So this is the catch-22 of the field I represent: science and religion. It began because of the conviction that there’s conflict between the two, and it’s maintained in part by people like me who insist that there is no conflict. Catch-22. Where did this situation come from? – why does it seem so obvious to most people today that science and religion are distinct and different things which should be in conflict with each other? Well historically, the phrase ‘science and religion’ appears in English usage around the mid-C19, not long before the Darwin debates were beginning to insist there was a separation between the two. The term ‘science’, as something which a ‘scientist’ might do, is also really a nineteenth century innovation, and the term ‘religion’ (as a distinct viewpoint standing over against others) isn’t that much older. It sounds incredible now, but the idea that there are discrete religions – which might totally disagree with each other on basics – is quite a modern idea. It’s no coincidence that all of these terms, Science, Religion, Science-and-Religion, arose in a relatively short period of history as the natural sciences were establishing themselves in Western culture. There’s a clue here to why the idea of conflict between science and religion should have so much traction: it’s a ‘social construct’, an idea that seems so obvious that a society will largely believe it without question, because it supports (or legitimates) another belief that’s become important to that society. And in this case, and in UK society, that other belief concerns the status of science. Remember that science is – despite the rhetoric – an enormously fragile activity. If you follow the ins and outs of Brexit you’ll realise that many (if not most) British academics are very worried about what’s going to happen to our Universities, and none more so than the scientists. To do science well requires large amounts of international subsidy and goodwill, flourishing co-operation across national borders, as well as years of highly-expensive training for all of the individuals concerned. As I said, science is an enormously fragile activity, and I think it’s no accident that, just as science was carving out a niche for itself in Victorian society in Britian as a profession in its own right, the notion arose that it should compete with other sources of truth, especially religion. What I’m saying is that the myth of conflict between science and religion arose at least partly in Britain in order to legitimate the claims of science to cultural territory of its own. (Now I should note that the situation is rather different in the US, where the conflict has taken on a much more social character). But such has been the juggernaut success of science, this myth is maintained to this day. Like I said, the myth of conflict between science and religion is a social construct, because it supports the place of science in society.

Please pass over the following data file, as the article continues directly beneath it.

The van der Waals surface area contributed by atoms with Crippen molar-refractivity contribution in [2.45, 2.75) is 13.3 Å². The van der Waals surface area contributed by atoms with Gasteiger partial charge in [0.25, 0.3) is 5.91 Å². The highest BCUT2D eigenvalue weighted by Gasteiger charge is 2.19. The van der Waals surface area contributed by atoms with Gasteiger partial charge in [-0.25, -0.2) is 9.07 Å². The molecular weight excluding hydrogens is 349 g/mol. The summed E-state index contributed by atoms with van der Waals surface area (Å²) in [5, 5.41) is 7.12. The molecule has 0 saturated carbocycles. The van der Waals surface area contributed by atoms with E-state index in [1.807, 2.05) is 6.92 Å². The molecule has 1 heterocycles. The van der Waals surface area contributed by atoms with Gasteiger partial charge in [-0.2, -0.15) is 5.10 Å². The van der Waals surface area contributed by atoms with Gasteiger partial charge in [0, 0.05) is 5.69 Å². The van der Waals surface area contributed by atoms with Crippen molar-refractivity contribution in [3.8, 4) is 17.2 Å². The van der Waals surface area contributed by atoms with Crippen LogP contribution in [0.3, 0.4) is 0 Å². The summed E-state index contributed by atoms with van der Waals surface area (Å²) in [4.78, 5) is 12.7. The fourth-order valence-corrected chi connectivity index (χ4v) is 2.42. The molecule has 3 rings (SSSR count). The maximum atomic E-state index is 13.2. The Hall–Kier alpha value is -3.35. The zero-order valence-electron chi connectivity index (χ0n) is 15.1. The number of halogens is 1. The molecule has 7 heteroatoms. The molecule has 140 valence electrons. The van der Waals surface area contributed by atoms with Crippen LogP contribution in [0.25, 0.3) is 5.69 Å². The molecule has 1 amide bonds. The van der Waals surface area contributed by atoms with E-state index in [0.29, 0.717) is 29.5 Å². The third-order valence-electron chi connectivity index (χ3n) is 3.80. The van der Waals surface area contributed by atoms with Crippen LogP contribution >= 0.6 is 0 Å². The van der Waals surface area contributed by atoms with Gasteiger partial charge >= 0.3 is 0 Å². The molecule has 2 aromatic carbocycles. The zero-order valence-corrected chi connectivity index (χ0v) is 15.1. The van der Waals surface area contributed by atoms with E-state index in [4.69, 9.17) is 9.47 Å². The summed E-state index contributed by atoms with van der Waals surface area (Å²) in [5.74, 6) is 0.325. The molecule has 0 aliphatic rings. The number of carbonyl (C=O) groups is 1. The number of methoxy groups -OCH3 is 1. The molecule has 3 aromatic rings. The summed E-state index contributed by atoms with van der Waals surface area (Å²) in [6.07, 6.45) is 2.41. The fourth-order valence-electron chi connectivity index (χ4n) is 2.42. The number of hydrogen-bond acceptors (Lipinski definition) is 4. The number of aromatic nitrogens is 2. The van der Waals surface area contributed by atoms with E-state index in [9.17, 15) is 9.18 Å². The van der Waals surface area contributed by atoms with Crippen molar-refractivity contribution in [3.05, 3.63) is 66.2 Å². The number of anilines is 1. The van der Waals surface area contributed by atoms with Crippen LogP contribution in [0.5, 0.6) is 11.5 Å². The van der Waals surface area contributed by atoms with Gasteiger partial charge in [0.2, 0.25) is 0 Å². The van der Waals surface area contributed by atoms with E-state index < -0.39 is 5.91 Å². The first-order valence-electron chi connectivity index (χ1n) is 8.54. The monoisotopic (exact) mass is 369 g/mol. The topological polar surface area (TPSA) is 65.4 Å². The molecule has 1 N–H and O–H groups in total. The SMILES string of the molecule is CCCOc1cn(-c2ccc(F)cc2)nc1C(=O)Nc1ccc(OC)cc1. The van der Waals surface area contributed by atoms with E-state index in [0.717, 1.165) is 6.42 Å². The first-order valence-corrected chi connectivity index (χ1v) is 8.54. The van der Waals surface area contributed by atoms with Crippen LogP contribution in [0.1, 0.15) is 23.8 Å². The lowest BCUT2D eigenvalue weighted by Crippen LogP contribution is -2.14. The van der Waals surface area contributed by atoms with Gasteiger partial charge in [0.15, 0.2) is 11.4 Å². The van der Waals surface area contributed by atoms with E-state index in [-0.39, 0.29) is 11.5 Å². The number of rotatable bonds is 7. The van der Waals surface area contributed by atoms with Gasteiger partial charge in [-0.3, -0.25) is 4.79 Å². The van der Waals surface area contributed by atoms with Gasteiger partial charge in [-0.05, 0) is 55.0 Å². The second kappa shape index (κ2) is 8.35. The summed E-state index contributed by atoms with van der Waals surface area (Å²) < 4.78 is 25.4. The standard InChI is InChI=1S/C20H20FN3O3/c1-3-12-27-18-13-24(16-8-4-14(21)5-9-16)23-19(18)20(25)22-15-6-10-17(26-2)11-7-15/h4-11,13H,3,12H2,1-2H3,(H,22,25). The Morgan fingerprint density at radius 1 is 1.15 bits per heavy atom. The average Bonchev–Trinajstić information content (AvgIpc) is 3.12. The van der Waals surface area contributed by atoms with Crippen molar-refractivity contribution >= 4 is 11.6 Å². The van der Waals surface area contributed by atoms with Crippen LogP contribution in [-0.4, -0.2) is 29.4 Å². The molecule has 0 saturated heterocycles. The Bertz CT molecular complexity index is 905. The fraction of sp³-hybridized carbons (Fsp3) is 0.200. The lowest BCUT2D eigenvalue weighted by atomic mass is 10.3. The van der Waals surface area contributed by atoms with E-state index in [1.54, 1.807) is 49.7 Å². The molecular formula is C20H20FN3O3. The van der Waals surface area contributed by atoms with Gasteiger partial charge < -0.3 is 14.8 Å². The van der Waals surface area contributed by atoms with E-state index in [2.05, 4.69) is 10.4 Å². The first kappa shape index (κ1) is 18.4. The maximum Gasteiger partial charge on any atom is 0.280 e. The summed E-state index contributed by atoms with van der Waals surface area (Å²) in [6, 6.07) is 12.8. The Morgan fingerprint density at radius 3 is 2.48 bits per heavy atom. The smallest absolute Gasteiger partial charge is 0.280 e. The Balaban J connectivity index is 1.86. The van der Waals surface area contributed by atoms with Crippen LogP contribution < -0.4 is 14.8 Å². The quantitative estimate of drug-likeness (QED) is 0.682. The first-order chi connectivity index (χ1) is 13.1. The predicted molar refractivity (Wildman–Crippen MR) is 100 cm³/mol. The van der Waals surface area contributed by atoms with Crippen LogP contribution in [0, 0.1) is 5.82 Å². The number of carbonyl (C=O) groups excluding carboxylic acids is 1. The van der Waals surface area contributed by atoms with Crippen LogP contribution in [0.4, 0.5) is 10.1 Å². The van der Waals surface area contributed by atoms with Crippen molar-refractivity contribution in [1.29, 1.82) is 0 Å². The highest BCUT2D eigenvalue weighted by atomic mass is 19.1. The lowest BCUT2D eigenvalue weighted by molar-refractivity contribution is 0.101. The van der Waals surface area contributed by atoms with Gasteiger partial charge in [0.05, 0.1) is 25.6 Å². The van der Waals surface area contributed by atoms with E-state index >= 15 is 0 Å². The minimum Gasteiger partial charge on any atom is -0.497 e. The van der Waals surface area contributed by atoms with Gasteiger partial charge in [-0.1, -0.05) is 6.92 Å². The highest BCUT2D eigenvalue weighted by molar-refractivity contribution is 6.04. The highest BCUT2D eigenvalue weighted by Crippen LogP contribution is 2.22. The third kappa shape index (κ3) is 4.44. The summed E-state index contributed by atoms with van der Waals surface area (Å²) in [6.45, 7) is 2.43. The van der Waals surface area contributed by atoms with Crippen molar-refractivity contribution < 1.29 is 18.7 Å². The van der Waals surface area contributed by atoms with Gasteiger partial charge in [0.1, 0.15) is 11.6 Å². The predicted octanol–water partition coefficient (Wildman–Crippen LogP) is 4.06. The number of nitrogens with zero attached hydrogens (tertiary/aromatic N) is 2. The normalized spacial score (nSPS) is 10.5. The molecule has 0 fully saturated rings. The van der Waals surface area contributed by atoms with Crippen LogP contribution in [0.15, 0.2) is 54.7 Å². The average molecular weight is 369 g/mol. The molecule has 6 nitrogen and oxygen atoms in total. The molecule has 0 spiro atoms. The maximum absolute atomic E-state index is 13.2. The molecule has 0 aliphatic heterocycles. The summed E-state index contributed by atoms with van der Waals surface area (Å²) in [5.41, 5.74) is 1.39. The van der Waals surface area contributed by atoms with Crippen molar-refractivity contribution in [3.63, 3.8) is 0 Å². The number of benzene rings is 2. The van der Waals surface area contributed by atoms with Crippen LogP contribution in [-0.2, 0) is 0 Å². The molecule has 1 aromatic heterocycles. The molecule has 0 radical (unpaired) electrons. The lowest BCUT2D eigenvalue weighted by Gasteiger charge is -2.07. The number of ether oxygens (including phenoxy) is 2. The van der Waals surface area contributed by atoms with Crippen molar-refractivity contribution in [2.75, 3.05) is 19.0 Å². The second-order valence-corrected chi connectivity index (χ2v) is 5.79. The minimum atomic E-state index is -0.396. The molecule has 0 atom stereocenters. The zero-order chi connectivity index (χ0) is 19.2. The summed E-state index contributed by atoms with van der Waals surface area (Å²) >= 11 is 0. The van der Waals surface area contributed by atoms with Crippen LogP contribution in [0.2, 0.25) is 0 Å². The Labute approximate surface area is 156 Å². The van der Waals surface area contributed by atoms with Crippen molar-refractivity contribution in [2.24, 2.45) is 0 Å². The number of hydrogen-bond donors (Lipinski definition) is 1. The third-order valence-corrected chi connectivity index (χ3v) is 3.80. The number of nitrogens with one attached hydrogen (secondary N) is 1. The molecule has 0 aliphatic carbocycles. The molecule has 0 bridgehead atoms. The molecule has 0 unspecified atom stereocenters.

Now this isn’t to say that I believe science is some kind of imposter, or that it’s all relative. Nothing could be further from the truth. As a physicist who’s still working in the research field (although less often than I’d like since being distracted by philosophy and theology), I’m passionate about science. But I think that we need to do a lot more to think about the place of science in our culture, alongside other ways of seeking knowledge, not just the religious. I actually think that the challenges between science and religion actually concern the status and the public understanding of science. Science is not well understood in our world, sometimes even by its own practitioners, who can display a real lack of understanding of the history and philosophy of their own disciplines. Moreover, professionals working in the science and religion field, people like me, talk about other kinds of relationship between science and religion than conflict: relationships like independence, or consonance, or complementarity, even integration. All of these flavours of relationship demonstrably have an element of the truth, as much as does conflict, and it very much depends upon which scientific idea you’re looking at, which religion, which doctrine, and so on. And this is another reason why it’s a fallacy (or at least a myth) to say that science and religion are in conflict – I immediately want to come back and say well which science do you mean, which scientific theory, and which religious belief? There’s a great deal of complexity and nuance here which I simply can’t go into, but I do want to flag it up.
So, just to sum up what I’ve said. I believe that science gives us a distinct way of looking at the world and knowing about it, and one that’s of unique importance, but I regret the fact that in order for this to be self-evident to us, it needs to be supported by the spurious idea that science and religion are in conflict. I think that idea says rather more about us as a society than it does about science and religion.